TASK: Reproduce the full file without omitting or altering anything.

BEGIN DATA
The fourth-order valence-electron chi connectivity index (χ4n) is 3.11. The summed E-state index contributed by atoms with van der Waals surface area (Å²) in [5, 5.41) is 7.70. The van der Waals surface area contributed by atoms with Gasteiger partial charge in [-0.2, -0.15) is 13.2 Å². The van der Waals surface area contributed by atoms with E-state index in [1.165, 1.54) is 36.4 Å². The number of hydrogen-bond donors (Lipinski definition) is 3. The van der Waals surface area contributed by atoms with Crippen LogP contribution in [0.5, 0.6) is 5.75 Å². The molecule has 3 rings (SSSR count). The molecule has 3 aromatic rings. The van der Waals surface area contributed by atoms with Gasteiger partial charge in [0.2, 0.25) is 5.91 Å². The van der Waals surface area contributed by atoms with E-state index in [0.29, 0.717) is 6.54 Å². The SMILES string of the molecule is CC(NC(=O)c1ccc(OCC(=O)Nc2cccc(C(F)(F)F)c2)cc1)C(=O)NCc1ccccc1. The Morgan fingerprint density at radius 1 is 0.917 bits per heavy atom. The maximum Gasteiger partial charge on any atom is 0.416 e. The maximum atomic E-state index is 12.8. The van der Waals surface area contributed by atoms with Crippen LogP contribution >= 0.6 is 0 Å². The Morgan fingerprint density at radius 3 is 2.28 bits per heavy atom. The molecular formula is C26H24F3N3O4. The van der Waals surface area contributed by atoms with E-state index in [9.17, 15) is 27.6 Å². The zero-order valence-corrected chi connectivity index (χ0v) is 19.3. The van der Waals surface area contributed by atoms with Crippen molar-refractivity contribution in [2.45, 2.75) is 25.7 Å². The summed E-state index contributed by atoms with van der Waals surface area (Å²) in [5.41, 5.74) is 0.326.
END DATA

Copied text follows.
The fourth-order valence-electron chi connectivity index (χ4n) is 3.11. The summed E-state index contributed by atoms with van der Waals surface area (Å²) in [5, 5.41) is 7.70. The van der Waals surface area contributed by atoms with Gasteiger partial charge in [-0.2, -0.15) is 13.2 Å². The van der Waals surface area contributed by atoms with E-state index in [1.165, 1.54) is 36.4 Å². The number of hydrogen-bond donors (Lipinski definition) is 3. The van der Waals surface area contributed by atoms with Crippen LogP contribution in [0.5, 0.6) is 5.75 Å². The molecule has 3 rings (SSSR count). The molecule has 3 aromatic rings. The van der Waals surface area contributed by atoms with Gasteiger partial charge in [0.2, 0.25) is 5.91 Å². The van der Waals surface area contributed by atoms with E-state index in [0.29, 0.717) is 6.54 Å². The SMILES string of the molecule is CC(NC(=O)c1ccc(OCC(=O)Nc2cccc(C(F)(F)F)c2)cc1)C(=O)NCc1ccccc1. The Morgan fingerprint density at radius 1 is 0.917 bits per heavy atom. The maximum Gasteiger partial charge on any atom is 0.416 e. The maximum atomic E-state index is 12.8. The van der Waals surface area contributed by atoms with Crippen LogP contribution >= 0.6 is 0 Å². The Morgan fingerprint density at radius 3 is 2.28 bits per heavy atom. The molecular formula is C26H24F3N3O4. The van der Waals surface area contributed by atoms with E-state index in [9.17, 15) is 27.6 Å². The zero-order valence-corrected chi connectivity index (χ0v) is 19.3. The van der Waals surface area contributed by atoms with Crippen molar-refractivity contribution in [2.45, 2.75) is 25.7 Å². The summed E-state index contributed by atoms with van der Waals surface area (Å²) in [5.41, 5.74) is 0.326.